It’s common knowledge that issues like heart disease and cancer can run in families. If your father, uncle, and grandfather all developed the same problem, say high blood pressure, then you may be at a higher risk for the same thing. Does that mean you’re fated to repeat history? Not at all. Genetics plays a big part, but that’s not the only factor to consider.
Family history also influences life choices like diet, smoking, and exercise which tend to become ingrained habits developed over a lifetime. Heart disease is far more likely to manifest in families who prefer couch surfing to wind surfing and meatloaf over grilled chicken.
The combination of heredity and lifestyle is a powerful predictor of your future health. That’s why a comprehensive medical family history is important. It can also give you the incentive to make changes in your lifestyle that will carry on to your children and lessen their risk for inherited disease.
Your medical family tree
Start by listing any health issues you have had. Some common inheritable conditions include high cholesterol, cardiovascular and heart disease, high blood pressure (hypertension), stroke, diabetes, and cancer. Also include mental health conditions like anxiety and depression.
If you’re close to your parents, you may already know your immediate family’s medical history. If not, start asking questions. Try to find out what kind of issues run in the family. Someone in every family has a wealth of information and knows where every family is buried…and why. The more you can learn, the better you’ll be able to see health patterns.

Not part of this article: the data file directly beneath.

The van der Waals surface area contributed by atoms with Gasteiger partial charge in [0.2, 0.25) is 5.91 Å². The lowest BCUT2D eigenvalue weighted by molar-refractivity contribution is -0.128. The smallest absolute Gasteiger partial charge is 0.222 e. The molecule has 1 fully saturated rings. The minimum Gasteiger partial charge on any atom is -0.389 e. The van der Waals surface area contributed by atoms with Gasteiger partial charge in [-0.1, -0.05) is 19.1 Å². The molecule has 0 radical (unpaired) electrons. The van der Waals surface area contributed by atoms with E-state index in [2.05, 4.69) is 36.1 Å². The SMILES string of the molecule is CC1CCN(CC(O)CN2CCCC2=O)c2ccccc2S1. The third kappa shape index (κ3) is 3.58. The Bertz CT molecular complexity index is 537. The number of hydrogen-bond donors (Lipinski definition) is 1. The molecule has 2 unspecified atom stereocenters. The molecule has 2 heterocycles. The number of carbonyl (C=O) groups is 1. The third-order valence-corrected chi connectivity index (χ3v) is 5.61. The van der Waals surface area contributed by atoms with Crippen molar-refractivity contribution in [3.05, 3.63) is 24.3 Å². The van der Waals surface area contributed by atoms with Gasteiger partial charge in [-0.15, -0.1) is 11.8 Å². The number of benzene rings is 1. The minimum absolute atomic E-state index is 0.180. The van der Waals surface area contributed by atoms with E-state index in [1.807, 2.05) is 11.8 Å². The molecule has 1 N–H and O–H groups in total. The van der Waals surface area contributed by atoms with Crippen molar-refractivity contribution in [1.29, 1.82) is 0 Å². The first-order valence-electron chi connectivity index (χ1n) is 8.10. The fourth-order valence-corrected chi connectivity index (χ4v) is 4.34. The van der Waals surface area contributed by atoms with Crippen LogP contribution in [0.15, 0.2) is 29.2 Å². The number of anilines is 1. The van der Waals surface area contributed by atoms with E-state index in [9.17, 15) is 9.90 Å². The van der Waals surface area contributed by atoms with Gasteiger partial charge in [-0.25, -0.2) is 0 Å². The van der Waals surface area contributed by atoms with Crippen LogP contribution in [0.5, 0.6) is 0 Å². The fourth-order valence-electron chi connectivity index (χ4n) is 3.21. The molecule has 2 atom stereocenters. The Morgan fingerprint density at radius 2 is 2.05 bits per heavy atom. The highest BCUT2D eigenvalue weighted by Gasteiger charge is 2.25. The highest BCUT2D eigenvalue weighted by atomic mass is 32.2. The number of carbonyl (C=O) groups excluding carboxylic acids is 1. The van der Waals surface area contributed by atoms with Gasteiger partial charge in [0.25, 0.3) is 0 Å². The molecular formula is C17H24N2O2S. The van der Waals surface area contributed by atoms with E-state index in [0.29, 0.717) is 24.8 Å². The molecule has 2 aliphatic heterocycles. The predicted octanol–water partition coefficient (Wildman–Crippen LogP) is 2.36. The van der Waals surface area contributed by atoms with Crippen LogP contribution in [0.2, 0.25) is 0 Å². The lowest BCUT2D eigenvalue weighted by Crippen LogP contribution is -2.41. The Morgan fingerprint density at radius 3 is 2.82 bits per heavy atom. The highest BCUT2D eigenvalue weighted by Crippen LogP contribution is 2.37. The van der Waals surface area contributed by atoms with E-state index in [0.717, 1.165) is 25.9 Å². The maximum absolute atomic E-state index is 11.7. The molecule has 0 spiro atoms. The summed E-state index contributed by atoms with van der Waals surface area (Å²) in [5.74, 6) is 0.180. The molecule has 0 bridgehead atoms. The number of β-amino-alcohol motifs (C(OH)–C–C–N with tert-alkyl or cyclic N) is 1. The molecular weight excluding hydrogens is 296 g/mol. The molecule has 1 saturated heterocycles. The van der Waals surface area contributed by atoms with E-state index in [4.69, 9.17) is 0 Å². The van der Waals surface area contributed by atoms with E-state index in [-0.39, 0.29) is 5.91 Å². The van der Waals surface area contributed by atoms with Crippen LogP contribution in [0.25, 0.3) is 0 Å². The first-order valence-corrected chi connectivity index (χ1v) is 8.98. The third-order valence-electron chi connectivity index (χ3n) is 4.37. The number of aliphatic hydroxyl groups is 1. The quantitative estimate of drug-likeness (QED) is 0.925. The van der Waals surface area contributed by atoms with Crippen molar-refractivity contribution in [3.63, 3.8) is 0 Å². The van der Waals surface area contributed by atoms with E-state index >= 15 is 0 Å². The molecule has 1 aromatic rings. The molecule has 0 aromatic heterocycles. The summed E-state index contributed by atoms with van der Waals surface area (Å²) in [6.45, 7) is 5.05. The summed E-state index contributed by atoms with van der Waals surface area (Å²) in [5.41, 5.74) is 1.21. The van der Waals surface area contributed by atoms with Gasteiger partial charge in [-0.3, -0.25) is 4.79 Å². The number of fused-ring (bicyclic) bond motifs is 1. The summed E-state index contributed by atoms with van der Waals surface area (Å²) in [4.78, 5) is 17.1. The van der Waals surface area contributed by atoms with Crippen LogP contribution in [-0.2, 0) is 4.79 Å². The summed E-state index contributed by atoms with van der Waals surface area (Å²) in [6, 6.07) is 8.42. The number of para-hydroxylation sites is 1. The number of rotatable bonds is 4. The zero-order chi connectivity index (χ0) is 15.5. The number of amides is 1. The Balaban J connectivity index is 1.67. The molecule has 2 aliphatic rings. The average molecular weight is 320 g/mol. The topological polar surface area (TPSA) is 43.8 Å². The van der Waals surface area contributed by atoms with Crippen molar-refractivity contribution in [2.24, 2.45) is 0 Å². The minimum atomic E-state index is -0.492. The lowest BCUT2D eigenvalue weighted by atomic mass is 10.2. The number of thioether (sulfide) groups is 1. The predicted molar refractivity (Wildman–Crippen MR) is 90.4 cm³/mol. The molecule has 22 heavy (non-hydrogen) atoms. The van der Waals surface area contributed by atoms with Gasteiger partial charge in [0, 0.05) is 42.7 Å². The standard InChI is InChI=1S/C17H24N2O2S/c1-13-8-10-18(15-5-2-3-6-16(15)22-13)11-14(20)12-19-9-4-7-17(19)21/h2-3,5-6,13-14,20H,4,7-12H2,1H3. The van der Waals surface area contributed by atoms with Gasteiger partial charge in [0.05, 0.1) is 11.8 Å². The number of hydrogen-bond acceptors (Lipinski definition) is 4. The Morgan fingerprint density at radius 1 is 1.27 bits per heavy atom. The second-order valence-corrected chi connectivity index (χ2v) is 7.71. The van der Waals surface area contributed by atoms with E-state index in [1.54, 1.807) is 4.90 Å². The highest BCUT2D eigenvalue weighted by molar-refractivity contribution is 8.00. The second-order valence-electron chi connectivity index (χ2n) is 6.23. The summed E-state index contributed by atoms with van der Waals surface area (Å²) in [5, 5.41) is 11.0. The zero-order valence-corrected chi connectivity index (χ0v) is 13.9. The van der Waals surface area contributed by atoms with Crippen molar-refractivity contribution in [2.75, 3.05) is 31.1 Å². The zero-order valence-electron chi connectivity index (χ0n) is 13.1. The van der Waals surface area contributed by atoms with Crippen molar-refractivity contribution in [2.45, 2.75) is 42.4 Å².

It’s also important to note the age when relatives first became ill. Heart disease after age 65 is less alarming than a heart attack in a 40 year old.
With your medical history in hand, take a hard look at your lifestyle. List any lifestyle factors that may influence your genetic predisposition to disease.
- Do you smoke?
- Drink more than one or two alcoholic beverages per day?
- Do you exercise regularly?
- Are you overweight?
- Are you under constant stress?
- Do you get enough sleep?
- Do you eat a healthy diet?
What to do next
If your family medical history and lifestyle put you in a high risk category for disease, you have some changes to make. First, get a comprehensive blood test to check for things that may already be going wrong. A combination of medication, lifestyle improvements, and monitoring can greatly decrease your chances of suffering the family fate.
Ok, there’s no single thing known to cure or prevent every disease, you know that. But there’s one thing that improves almost everything about your life: exercise. Exercise relieves stress, lowers cholesterol, improves cardiovascular function, lowers your risk of diabetes and helps control your blood sugar if you already have diabetes, lowers blood pressure, and helps you get a good night’s sleep. And as a bonus, if you set a good example for your sons, chances are they’ll value exercise and a healthy lifestyle as well.